7. Actually, I find the result a bit odd. Prove damages? This is defamation per se. I think I will have to read the rulings before I feel completely comfortable.

    However, this is obviously good news for Aaron and John, and I congratulate them both and applaud Aaron for a job well done.


    • No, Brett and Tetyana have been found guilty, there was no need to prove “actual damages” at that stage.

      The next step appears to be haggling over the dollar amount. If I were Aaron, I’d point out Brett still owes Aaron’s paralegal’s lawyer from a previous judgement. Oh, and the DeLongs, of course. Can’t forget them. Didn’t a court send him back to the big house for that? Isn’t he still on parole?

      Anyway, this should be familiar territory from Bill’s LOLsuits, you know, if any of them had survived a MTD.


      • Brett and his wife would not be determined “guilty” in any event: this isn’t a criminal trial. They both or one or the other would, if Aaron prevails, be found to have wronged Aaron civily. This would not be a conviction, but rather a “determination” or a “finding.”

        I don’t think that this has happened in any event. It simply sounds like the judge has made findings about several disputed matters of fact and that those findings are favorable to Aaron. He still has more work to do to demonstrate to the court’s satisfaction that one or both of the Kimberlins has wronged Aaron in a legally addressable way.


    • Is there a defamation per se claim in the complaint? I can’t recall. The partial summary judgment is definitely not a finding of guilt, though. It will still have to be established that filing the nolle prosse’d charges amounted to malicious prosecution. Not the highest of hurdles, I think, but not yet cleared.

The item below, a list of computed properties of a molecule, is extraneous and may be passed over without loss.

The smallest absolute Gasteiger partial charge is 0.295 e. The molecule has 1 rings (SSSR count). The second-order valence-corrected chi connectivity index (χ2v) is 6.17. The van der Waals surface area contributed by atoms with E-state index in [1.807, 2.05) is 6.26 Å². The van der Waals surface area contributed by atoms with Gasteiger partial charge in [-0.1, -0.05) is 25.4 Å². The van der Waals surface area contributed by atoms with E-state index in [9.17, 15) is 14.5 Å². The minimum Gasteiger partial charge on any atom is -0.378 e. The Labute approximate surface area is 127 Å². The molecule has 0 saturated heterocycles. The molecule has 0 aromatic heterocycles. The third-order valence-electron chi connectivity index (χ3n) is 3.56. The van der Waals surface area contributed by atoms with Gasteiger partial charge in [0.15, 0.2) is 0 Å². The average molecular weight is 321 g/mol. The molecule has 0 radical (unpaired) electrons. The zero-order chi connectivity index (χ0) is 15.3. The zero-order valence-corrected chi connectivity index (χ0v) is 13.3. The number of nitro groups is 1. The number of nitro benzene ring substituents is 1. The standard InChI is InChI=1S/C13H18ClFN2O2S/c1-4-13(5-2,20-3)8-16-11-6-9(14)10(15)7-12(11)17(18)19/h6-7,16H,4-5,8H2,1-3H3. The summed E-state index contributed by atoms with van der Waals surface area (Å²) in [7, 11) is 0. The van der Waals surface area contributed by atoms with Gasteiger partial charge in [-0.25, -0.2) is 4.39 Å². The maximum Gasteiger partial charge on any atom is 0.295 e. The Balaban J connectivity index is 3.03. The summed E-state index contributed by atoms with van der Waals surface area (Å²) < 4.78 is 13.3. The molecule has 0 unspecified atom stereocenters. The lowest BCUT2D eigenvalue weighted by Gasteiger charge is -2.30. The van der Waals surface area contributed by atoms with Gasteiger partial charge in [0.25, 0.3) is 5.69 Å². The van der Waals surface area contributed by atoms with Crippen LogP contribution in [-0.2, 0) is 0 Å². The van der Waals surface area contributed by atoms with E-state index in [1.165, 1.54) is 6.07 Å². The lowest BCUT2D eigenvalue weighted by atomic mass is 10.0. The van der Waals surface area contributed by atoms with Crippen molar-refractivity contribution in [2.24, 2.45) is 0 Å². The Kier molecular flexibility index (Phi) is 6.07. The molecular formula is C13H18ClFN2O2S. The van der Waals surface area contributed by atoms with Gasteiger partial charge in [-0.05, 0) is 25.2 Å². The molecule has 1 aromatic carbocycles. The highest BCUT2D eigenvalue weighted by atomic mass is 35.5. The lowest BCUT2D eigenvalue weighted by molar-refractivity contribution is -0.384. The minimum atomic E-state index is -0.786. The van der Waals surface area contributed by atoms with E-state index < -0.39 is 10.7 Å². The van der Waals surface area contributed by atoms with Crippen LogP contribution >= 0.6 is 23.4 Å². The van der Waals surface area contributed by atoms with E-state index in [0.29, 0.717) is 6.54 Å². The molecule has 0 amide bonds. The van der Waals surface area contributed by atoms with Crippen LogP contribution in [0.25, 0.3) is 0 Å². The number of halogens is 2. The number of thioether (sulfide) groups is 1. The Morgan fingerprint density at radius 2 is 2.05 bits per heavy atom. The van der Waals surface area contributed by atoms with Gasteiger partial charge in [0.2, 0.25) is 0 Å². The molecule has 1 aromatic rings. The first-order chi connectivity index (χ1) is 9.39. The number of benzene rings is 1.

• In a suit of this type, “guilt” is probably the wrong word to use, causation fits a tort better. Sounds like Judge Mason found that Kimberlin absolutely caused the actions that are the basis of the suit, now the trial will be to simply determine if there was legally redressable financial damages associated with those actions, and if so, the dollar amount of those damages.

        As someone else has stated, Aaron has already won on principle, that part of the case is over. All that remains to determine is the price tag.


    • I’m a little confused by the recounting of the partial summary judgement. This is not going to be a trial purely for damages? Or is it? Is there a tort that remains to be proven?


  8. Please, please, please , can someone ask Tetyana if she knows anything about “moose and squirrel” just to see if you get a reaction.

    I know it’s childish, but it’s these trivial things that bring so much joy. 🙂


  9. Oh, this trial is going to be interesting. The Dread Pedo will not be able to pull most of his trial stunts (a mixed blessing as I believe that juries don’t appreciate psychopaths’ altered realities).

    So we get to see what a jury thinks will be an adequate punitive damage award to prevent the Kimberlins from further tortious and criminal acts. Given his response to other judgements in the past …. a jury could conclude that its a very high number.

    A very high number indeed.


  10. Maybe I’m alone in this, maybe not, but I have a fantasy scenario running through my head….

    Judge: Defendant is ordered to pay XXXX dollars in damages to the plaintiff.
    BK (smarmily): Yeah, good luck collecting….
    Judge: What was that? That sounded a lot like contempt. Bailiff, take the defendant into custody….

    A man can dream, can’t he?